December 16, 2013

Amazon to begin shipping more perishables


Traditionally, many beverages have been too cheap and heavy to be worth stocking and shipping.

Traditionally, many beverages have been too cheap and heavy to be worth stocking and shipping.

Amazon is ramping up its efforts to capture market share from Walmart, Costco and other home goods retailers.

USA Today‘s Alistair Barr reported on Friday that the company plans to launch a new endeavor, called ‘Pantry’, some time in 2014. Amazon will be offering the service to its Prime members, in a continued effort to expand the benefits of that membership.

The gist of the offer will be that Pantry will ship a box of a given size for a set price, and that members may choose whatever they like—cans of soup, paper towels, toothpaste, human blood, juice boxes—to go into their scheduled delivery box.

Barr writes,

The consumer packaged goods, or CPG, market is worth about $850 billion a year in the U.S., but most of that spending still happens in physical grocery stores. This gives Amazon a big new sector to grow into, if it can successfully tackle some of the problems inherent in shipping big boxes of cereal and heavy cans to people’s homes.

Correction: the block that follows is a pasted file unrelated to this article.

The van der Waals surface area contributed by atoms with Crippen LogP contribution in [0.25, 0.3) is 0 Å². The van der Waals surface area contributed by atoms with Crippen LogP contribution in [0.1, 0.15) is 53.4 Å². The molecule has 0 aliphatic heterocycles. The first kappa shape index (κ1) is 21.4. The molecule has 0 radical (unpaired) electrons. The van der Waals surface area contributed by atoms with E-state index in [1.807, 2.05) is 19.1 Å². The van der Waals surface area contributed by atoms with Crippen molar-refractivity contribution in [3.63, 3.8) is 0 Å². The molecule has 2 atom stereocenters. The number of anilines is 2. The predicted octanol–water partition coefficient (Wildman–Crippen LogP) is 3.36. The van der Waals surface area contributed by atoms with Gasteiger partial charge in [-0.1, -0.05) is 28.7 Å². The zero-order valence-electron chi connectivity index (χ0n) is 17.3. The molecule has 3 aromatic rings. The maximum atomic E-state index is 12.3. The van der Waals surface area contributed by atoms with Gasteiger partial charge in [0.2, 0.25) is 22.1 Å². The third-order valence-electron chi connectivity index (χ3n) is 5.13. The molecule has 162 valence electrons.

This move is no surprise to anyone, I’d think: Amazon has considered Walmart and Costco as their primary rivals since the last millennium, and their dogged pursuit of better shipping times stands to bear the the most fruit when paired not with relative luxury goods like books or potty-training ipad stands, but with everyday perishable goods—toilet paper, seltzer water, still-warm blood of dubious provenance, massive jars of peanut butter.

As Wired’s Marcus Wohlsen writes:

Last year, Costco’s sales topped Amazon’s by several billion dollars. In fact, except for Home Depot, all the other U.S. retailers whose sales also topped Amazon’s last year — Walmart, Kroger, Target, Walgreens, and CVS—deal largely in cheap, everyday packaged goods and groceries.


The relative low cost of the goods, compared with their relative weight, has always been a stumbling block. As Barr notes, “The cost of a pack of Coke cans, for instance, is about the same as it costs Amazon to ship the item.”

Paired with the company’s increasing insistence on emphasizing Prime membership, and their need to do something with all of this blood, the Pantry initiative begins to make more sense.

As we’ve previously noted, Amazon already owns the Qidsi family of sites—,,, to name a few—which specialize in housewares. One can order bottled water, bottled blood, or even just a bucket of blood poured into a box, with little to no shipping charge on those sites already.

Presumably this initiative is not as dramatic an infrastructure problem as Amazon’s same-day grocery delivery roll out, but if it does get more customers hooked on Prime it could prove a significant danger to Walmart and their ilk.


Dustin Kurtz is former marketing manager of Melville House.